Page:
The Climb From Salt Lick reminds us of the vitality of truly local journalism.

➼ When Nancy Abrams moved to Preston County in 1975, a couple of weekly newspapers still operated there alongside the daily Dominion Post. As a journalism student in her home state of Missouri, she’d interned at The Preston County News in 1974 and found that the paper, and the place, got under her skin. She returned after graduation for good.

Recounting her experiences as a photographer, writer, and editor at the paper from 1975 to 1985 in The Climb from Salt Lick, published this year by West Virginia University Press, Abrams gives an outsider’s inside look at the local issues of the day. She recalls the contentious atmosphere when the county consolidated eight high schools into five. When a “deconsolidation bond” failed and the schools were combined in 1977, protestors vandalized buses and blocked their paths. She writes of landfill politics and illiteracy and the importance of coal to the economy and the catastrophic flood of 1985, all with the curiosity of a non-native and the insight of an embedded journalist.

Abrams was seduced by the hills and, as a West Virginian by choice, she took it on completely—buying a house in the remoteness outside Terra Alta, learning how to make buckwheat cakes and press apples from abandoned orchards, marrying a West Virginian, raising her kids here. She kayaked and joined a women’s softball team and befriended hippies from outside the state and hauled her groceries with a sled when impassable snow drifts covered her driveway. She experienced the traditional and changing status of women in rural 1980s West Virginia.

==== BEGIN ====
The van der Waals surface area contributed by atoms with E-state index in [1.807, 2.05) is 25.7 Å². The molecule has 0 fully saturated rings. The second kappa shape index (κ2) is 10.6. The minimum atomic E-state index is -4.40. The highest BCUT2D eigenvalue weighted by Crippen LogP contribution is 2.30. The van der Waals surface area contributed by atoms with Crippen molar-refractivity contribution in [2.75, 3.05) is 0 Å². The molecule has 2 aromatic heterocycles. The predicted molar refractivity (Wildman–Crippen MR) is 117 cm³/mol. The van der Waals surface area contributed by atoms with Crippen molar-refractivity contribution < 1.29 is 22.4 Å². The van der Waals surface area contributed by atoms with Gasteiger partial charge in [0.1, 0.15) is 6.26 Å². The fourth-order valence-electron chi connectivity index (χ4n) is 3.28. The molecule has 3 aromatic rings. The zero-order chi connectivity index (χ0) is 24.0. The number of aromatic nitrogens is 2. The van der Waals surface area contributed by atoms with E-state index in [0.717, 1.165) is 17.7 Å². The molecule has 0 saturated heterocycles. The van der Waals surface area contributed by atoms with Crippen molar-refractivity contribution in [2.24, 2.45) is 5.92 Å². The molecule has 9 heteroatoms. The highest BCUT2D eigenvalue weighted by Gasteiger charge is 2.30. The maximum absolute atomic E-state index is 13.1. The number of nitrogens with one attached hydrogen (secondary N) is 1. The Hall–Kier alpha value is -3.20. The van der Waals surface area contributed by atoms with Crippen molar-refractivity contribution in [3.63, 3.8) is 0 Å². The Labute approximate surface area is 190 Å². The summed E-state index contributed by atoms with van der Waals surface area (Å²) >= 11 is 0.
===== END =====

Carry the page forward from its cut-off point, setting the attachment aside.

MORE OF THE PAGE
The Preston County News was eventually bought by its rival weekly, The Preston County Journal. Now The Preston County News & Journal is owned, with a number of other publications, by NCWV Media in Clarksburg—about as local as journalism gets these days in most rural places. The detail in Abrams’ accounts of life and doings in Preston County reminds us of the vitality journalism has when reporters attend school board and county commission meetings in the place where they live.

 

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